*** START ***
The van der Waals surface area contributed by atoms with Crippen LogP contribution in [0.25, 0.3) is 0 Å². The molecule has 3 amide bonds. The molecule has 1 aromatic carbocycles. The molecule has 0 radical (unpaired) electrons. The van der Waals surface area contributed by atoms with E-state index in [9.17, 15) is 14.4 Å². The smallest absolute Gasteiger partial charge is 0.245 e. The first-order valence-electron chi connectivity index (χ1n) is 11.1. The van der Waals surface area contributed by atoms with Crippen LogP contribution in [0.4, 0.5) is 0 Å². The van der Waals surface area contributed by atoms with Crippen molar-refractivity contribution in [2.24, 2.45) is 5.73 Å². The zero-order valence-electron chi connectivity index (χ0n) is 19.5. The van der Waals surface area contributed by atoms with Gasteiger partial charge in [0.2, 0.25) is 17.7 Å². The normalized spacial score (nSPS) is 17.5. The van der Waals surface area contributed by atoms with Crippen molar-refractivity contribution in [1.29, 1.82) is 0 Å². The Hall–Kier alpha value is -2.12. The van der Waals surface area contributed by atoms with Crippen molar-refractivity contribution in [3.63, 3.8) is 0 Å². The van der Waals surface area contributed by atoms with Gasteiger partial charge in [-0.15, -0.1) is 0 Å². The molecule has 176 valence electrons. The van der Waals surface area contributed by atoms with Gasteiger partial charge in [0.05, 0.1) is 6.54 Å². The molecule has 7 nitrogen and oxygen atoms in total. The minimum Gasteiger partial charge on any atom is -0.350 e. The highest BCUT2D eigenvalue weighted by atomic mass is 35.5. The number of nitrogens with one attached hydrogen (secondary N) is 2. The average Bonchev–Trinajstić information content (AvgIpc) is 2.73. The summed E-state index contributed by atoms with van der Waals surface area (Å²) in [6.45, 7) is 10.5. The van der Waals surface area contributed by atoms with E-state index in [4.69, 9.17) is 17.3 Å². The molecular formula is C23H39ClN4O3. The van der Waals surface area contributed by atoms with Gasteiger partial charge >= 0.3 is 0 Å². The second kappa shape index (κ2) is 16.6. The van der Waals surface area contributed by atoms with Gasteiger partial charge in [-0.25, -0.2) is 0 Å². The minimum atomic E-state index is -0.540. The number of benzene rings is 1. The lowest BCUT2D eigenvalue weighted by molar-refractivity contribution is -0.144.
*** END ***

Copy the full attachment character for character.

The van der Waals surface area contributed by atoms with Crippen LogP contribution in [0.25, 0.3) is 0 Å². The molecule has 3 amide bonds. The molecule has 1 aromatic carbocycles. The molecule has 0 radical (unpaired) electrons. The van der Waals surface area contributed by atoms with E-state index in [9.17, 15) is 14.4 Å². The smallest absolute Gasteiger partial charge is 0.245 e. The first-order valence-electron chi connectivity index (χ1n) is 11.1. The van der Waals surface area contributed by atoms with Crippen LogP contribution in [0.4, 0.5) is 0 Å². The van der Waals surface area contributed by atoms with Crippen molar-refractivity contribution in [2.24, 2.45) is 5.73 Å². The zero-order valence-electron chi connectivity index (χ0n) is 19.5. The van der Waals surface area contributed by atoms with Gasteiger partial charge in [0.2, 0.25) is 17.7 Å². The normalized spacial score (nSPS) is 17.5. The van der Waals surface area contributed by atoms with Crippen molar-refractivity contribution in [1.29, 1.82) is 0 Å². The Hall–Kier alpha value is -2.12. The van der Waals surface area contributed by atoms with Crippen molar-refractivity contribution in [3.63, 3.8) is 0 Å². The van der Waals surface area contributed by atoms with Gasteiger partial charge in [-0.15, -0.1) is 0 Å². The molecule has 176 valence electrons. The van der Waals surface area contributed by atoms with Gasteiger partial charge in [0.05, 0.1) is 6.54 Å². The molecule has 7 nitrogen and oxygen atoms in total. The minimum Gasteiger partial charge on any atom is -0.350 e. The highest BCUT2D eigenvalue weighted by atomic mass is 35.5. The number of nitrogens with one attached hydrogen (secondary N) is 2. The average Bonchev–Trinajstić information content (AvgIpc) is 2.73. The summed E-state index contributed by atoms with van der Waals surface area (Å²) in [6.45, 7) is 10.5. The van der Waals surface area contributed by atoms with E-state index in [4.69, 9.17) is 17.3 Å². The molecular formula is C23H39ClN4O3. The van der Waals surface area contributed by atoms with Gasteiger partial charge >= 0.3 is 0 Å². The second kappa shape index (κ2) is 16.6. The van der Waals surface area contributed by atoms with Gasteiger partial charge in [-0.25, -0.2) is 0 Å². The minimum atomic E-state index is -0.540. The number of benzene rings is 1. The lowest BCUT2D eigenvalue weighted by molar-refractivity contribution is -0.144.